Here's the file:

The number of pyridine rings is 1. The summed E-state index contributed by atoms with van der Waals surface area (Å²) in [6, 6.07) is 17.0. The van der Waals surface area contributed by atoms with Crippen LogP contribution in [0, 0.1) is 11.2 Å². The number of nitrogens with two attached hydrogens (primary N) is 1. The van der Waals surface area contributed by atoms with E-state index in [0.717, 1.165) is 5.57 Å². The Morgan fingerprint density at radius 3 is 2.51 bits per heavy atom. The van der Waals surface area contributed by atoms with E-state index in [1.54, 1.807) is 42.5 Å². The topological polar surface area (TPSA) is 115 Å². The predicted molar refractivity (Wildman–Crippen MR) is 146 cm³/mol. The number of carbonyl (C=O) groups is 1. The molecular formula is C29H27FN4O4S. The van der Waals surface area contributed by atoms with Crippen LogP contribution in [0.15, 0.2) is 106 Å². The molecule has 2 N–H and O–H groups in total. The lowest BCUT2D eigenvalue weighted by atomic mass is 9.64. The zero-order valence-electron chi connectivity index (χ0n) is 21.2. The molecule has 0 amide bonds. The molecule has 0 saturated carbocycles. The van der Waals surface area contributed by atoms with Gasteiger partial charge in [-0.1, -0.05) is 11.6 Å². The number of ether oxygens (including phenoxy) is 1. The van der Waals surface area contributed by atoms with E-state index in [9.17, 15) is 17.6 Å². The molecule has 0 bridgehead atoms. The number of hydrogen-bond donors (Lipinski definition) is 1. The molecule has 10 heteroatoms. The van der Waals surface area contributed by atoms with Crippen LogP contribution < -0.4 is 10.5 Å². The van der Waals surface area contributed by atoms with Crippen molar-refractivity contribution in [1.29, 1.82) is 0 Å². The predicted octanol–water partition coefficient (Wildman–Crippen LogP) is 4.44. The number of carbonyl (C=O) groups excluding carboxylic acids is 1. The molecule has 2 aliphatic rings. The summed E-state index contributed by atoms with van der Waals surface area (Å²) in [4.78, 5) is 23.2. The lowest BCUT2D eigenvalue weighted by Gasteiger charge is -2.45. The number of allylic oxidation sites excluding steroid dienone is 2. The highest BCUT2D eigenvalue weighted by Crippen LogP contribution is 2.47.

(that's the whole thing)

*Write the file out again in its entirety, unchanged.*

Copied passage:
The number of pyridine rings is 1. The summed E-state index contributed by atoms with van der Waals surface area (Å²) in [6, 6.07) is 17.0. The van der Waals surface area contributed by atoms with Crippen LogP contribution in [0, 0.1) is 11.2 Å². The number of nitrogens with two attached hydrogens (primary N) is 1. The van der Waals surface area contributed by atoms with E-state index in [0.717, 1.165) is 5.57 Å². The Morgan fingerprint density at radius 3 is 2.51 bits per heavy atom. The van der Waals surface area contributed by atoms with E-state index in [1.54, 1.807) is 42.5 Å². The topological polar surface area (TPSA) is 115 Å². The predicted molar refractivity (Wildman–Crippen MR) is 146 cm³/mol. The number of carbonyl (C=O) groups is 1. The molecular formula is C29H27FN4O4S. The van der Waals surface area contributed by atoms with Crippen LogP contribution in [0.15, 0.2) is 106 Å². The molecule has 2 N–H and O–H groups in total. The lowest BCUT2D eigenvalue weighted by atomic mass is 9.64. The zero-order valence-electron chi connectivity index (χ0n) is 21.2. The molecule has 0 amide bonds. The molecule has 0 saturated carbocycles. The van der Waals surface area contributed by atoms with Gasteiger partial charge in [-0.1, -0.05) is 11.6 Å². The number of ether oxygens (including phenoxy) is 1. The van der Waals surface area contributed by atoms with E-state index in [9.17, 15) is 17.6 Å². The molecule has 0 bridgehead atoms. The number of hydrogen-bond donors (Lipinski definition) is 1. The molecule has 10 heteroatoms. The van der Waals surface area contributed by atoms with Crippen LogP contribution < -0.4 is 10.5 Å². The van der Waals surface area contributed by atoms with Crippen molar-refractivity contribution in [1.29, 1.82) is 0 Å². The predicted octanol–water partition coefficient (Wildman–Crippen LogP) is 4.44. The number of carbonyl (C=O) groups excluding carboxylic acids is 1. The molecule has 2 aliphatic rings. The summed E-state index contributed by atoms with van der Waals surface area (Å²) in [4.78, 5) is 23.2. The lowest BCUT2D eigenvalue weighted by Gasteiger charge is -2.45. The number of allylic oxidation sites excluding steroid dienone is 2. The highest BCUT2D eigenvalue weighted by Crippen LogP contribution is 2.47.